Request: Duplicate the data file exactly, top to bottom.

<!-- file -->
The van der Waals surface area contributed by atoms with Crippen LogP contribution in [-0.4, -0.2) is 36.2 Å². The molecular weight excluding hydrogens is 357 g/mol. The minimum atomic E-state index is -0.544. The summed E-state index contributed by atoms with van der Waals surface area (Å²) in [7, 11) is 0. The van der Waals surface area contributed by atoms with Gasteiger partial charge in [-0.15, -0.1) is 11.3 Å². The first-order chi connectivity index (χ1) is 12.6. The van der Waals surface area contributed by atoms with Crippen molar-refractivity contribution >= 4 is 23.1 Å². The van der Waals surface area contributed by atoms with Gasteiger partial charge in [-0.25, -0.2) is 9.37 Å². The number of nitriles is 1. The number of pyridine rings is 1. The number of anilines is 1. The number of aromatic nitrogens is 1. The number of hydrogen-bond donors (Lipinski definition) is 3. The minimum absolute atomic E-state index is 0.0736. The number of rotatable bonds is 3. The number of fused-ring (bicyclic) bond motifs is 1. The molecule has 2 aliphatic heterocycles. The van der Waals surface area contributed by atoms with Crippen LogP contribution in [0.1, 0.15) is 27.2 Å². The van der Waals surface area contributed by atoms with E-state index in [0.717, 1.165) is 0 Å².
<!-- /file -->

The van der Waals surface area contributed by atoms with Crippen LogP contribution in [-0.4, -0.2) is 36.2 Å². The molecular weight excluding hydrogens is 357 g/mol. The minimum atomic E-state index is -0.544. The summed E-state index contributed by atoms with van der Waals surface area (Å²) in [7, 11) is 0. The van der Waals surface area contributed by atoms with Gasteiger partial charge in [-0.15, -0.1) is 11.3 Å². The first-order chi connectivity index (χ1) is 12.6. The van der Waals surface area contributed by atoms with Crippen molar-refractivity contribution >= 4 is 23.1 Å². The van der Waals surface area contributed by atoms with Gasteiger partial charge in [-0.25, -0.2) is 9.37 Å². The number of nitriles is 1. The number of pyridine rings is 1. The number of anilines is 1. The number of aromatic nitrogens is 1. The number of hydrogen-bond donors (Lipinski definition) is 3. The minimum absolute atomic E-state index is 0.0736. The number of rotatable bonds is 3. The number of fused-ring (bicyclic) bond motifs is 1. The molecule has 2 aliphatic heterocycles. The van der Waals surface area contributed by atoms with Crippen LogP contribution in [0.1, 0.15) is 27.2 Å². The van der Waals surface area contributed by atoms with E-state index in [0.717, 1.165) is 0 Å².